The court of the Fraternity of St George, Gdańsk
Narodowy Instytut Dziedzictwa pl

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The court of the Fraternity of St George



The court of the Fraternity of St George constitutes one of the most excellent examples of Late Gothic secular architecture in Gdańsk and remains an important symbol of the knightly aspirations of the local patriciate.


The court was erected in years 1487-1494 by Hans Glothau. The ground floor was used as an armoury, while a grand meeting hall was located on the first floor. In 1566, the roof was embellished with a cupola and a statue of St George . At some point around the year 1591 a series of alteration works were performed, with the windows being enlarged and the facades covered with plaster and then embellished with wall paintings. In 1647, the marksmen’s association abandoned the building; its interiors were subsequently converted to accommodate the needs of a merchants’ chamber. In 1798, the municipal authorities took over the administration of the court. During the early 19th century, the ground floor served as a guardhouse, while the first floor were occupied by a college of fine arts; in order to serve the purposes of the latter, the tall, spacious interiors were split horizontally into two separate storeys. From the 1880s to the early 20th century, the building underwent a series of renovation and conservation works, including the restoration of the original brick facades and the installation of a copy of the rooftop statue which had been taken down during an earlier period; the window traceries were modified, while a 16th-centiry portal, relocated from what is now known as Długa street, was installed in the defensive wall adjoining the court. In 1945 the roof of the building was destroyed; part of the eastern wall has collapsed and the interiors were gutted by fire. In years 1950-1953 the building was restored and adjusted to the needs of the Association of Polish Architects. In years 1999-2000, comprehensive conservation works were carried out (treatment of wall damp, reinforcement of the structure, replacement of missing sections of exterior wall cladding, conservation of stone detailing). In 2004, the ground floor and basement were adapted to serve as a restaurant (the Cellar of St George).


The building is positioned in the south-eastern corner of the Coal Market, adjacent to the Golden Gate - the main entrance to the medieval city of Gdańsk. The Late Gothic building has a number of faux-military features typical of the architecture of Flanders. The distinctive spatial layout of the court is reminiscent of the patrician tower houses of Rheinland. The building was erected on a square plan inside the so-called zwinger (an area between two defensive walls). It is a compact, two-storey structure with a basement. The building is covered with a tented roof crowned with an octagonal turret with a lantern and cupola, topped with the statue of St George. The walls are made of brick (Gothic bond); the roof is clad with roof tiles, while the domes are covered with copper sheets. The basements features barrel vaults, with wooden ceilings used for both the ground floor and the first floor. The facade is partitioned vertically using profiled pillars which reach all the way to the upper frieze, dividing the walls into four or two deep niches respectively, each niche topped with a pair of arches with a corbel in the centre. All facades are crowned with battlements and feature overhanging corner turrets with embrasures. The ground floor windows come in a variety of shapes, with the western and northern windows featuring semi-circular arches with profiled bar tracery. The first floor features large rectangular windows, each of them topped with a stone cornice. The eastern facade features an overhanging, cylindrical staircase section. The eastern part of the southern facade is obscured by the Golden Gate building. The ground floor interior layout was modified and no longer resembles the original design; the first floor features a single, grand hall, its walls adorned with arcaded niches topped with dual arches. The original statue of St George has survived and is now displayed at the National Museum in Gdańsk.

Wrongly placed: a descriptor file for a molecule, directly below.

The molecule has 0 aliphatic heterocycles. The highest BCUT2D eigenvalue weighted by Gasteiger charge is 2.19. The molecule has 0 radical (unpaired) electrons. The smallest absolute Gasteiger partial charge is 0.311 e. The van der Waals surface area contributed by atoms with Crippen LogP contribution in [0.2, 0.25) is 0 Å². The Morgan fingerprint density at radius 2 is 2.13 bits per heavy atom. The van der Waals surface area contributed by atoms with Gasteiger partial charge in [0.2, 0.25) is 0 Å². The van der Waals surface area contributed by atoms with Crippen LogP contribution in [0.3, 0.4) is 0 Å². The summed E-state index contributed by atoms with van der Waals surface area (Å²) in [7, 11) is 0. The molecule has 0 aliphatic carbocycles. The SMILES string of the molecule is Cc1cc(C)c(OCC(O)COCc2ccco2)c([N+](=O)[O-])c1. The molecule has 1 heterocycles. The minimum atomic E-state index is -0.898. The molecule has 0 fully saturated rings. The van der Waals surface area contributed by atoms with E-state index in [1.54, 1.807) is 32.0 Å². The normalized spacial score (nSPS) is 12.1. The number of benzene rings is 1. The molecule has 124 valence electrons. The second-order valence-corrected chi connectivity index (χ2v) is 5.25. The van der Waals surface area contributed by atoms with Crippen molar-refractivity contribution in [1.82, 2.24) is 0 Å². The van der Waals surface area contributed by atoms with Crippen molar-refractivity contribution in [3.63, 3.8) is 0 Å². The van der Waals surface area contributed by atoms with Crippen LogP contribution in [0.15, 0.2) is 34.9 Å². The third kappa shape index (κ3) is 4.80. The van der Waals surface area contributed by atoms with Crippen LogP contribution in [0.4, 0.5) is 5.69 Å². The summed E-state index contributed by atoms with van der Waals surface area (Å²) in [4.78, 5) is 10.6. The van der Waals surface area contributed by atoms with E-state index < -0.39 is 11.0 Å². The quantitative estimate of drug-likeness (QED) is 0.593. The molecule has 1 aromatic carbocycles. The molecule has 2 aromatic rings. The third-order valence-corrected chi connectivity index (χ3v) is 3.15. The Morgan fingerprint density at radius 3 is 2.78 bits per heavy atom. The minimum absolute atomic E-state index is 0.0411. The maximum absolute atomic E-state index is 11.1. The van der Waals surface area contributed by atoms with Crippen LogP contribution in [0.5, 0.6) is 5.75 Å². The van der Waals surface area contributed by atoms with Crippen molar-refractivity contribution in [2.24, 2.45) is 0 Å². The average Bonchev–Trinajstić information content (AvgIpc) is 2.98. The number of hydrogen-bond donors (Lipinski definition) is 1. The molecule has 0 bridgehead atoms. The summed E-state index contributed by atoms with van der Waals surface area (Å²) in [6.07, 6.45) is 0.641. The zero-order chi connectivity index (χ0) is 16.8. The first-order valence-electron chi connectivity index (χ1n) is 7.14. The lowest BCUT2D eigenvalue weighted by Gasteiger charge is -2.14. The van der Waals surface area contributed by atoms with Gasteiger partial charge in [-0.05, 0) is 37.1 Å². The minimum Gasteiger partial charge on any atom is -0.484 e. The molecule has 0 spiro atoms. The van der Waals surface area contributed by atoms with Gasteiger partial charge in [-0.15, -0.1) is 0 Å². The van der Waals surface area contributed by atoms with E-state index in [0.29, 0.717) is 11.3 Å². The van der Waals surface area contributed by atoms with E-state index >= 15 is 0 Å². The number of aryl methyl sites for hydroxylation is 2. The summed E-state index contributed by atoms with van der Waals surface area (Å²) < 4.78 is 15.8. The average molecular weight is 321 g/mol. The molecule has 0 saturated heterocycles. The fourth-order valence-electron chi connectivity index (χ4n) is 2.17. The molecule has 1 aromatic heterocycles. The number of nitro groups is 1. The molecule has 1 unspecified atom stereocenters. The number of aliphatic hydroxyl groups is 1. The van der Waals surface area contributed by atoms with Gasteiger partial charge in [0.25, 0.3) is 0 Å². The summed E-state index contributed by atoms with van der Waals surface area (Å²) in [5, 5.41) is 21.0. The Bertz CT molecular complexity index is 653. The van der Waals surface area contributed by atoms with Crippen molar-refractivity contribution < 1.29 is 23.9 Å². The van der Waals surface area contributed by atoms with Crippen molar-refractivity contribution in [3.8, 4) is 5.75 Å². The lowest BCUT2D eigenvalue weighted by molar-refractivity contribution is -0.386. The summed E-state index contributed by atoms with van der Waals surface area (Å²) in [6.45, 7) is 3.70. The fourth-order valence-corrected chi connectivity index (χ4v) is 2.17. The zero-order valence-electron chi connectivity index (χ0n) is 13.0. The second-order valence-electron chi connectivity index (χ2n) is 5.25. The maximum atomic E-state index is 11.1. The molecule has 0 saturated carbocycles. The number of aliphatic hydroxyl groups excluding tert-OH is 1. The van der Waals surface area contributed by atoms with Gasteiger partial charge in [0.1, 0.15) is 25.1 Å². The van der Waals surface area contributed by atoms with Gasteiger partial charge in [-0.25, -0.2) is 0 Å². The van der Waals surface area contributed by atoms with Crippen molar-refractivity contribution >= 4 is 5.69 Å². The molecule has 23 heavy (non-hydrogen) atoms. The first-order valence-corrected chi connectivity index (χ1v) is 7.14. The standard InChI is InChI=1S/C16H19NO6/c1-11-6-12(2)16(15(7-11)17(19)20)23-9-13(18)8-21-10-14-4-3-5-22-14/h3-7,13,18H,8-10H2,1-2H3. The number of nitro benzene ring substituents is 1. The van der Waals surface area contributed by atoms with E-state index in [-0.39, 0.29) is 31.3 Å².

Limited access to the historic building. The building can be viewed from the outside; the ground floor and basement are also accessible as a restaurant is now located there.

Compiled by Krystyna Babnis, Regional Branch of the National Heritage Board of Poland in Gdańsk, 14.07.2014.


  • Friedrich J., Gdańskie zabytki architektury do końca XVIII w., Gdańsk 1997, s. 194-196.
  • Massalski R., Dwór Bractwa św. Jerzego, [w:] Katalog zabytków sztuki w Polsce. Miasto Gdańsk, cz. 1: Główne Miasto, Warszawa 2006, s. 61-63.

General information

  • Type: public building
  • Chronology: 2 poł. XV w.
  • Form of protection: register of monuments
  • Address: Targ Węglowy 27, Gdańsk
  • Location: Voivodeship pomorskie, district Gdańsk, commune Gdańsk
  • Source: National Heritage Board of Poland


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